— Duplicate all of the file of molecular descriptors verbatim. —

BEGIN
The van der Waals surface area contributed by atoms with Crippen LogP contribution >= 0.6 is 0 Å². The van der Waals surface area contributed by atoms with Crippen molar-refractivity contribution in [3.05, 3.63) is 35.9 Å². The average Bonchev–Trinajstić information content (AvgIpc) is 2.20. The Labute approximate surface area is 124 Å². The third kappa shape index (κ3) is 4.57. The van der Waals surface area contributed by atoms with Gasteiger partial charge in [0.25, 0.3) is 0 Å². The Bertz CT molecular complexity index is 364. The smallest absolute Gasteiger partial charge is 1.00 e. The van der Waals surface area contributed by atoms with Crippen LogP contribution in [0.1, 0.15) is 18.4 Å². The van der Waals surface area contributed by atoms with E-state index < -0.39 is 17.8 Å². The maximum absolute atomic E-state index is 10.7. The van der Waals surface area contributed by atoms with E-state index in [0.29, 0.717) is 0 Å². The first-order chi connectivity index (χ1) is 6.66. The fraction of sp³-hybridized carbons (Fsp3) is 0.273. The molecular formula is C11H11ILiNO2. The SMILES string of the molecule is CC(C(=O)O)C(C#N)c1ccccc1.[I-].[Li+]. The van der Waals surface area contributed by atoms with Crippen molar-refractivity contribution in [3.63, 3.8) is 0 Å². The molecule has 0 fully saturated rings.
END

The van der Waals surface area contributed by atoms with Crippen LogP contribution >= 0.6 is 0 Å². The van der Waals surface area contributed by atoms with Crippen molar-refractivity contribution in [3.05, 3.63) is 35.9 Å². The average Bonchev–Trinajstić information content (AvgIpc) is 2.20. The Labute approximate surface area is 124 Å². The third kappa shape index (κ3) is 4.57. The van der Waals surface area contributed by atoms with Gasteiger partial charge in [0.25, 0.3) is 0 Å². The Bertz CT molecular complexity index is 364. The smallest absolute Gasteiger partial charge is 1.00 e. The van der Waals surface area contributed by atoms with Crippen LogP contribution in [0.1, 0.15) is 18.4 Å². The van der Waals surface area contributed by atoms with E-state index < -0.39 is 17.8 Å². The maximum absolute atomic E-state index is 10.7. The van der Waals surface area contributed by atoms with E-state index in [0.29, 0.717) is 0 Å². The first-order chi connectivity index (χ1) is 6.66. The fraction of sp³-hybridized carbons (Fsp3) is 0.273. The molecular formula is C11H11ILiNO2. The SMILES string of the molecule is CC(C(=O)O)C(C#N)c1ccccc1.[I-].[Li+]. The van der Waals surface area contributed by atoms with Crippen molar-refractivity contribution in [3.63, 3.8) is 0 Å². The molecule has 0 fully saturated rings.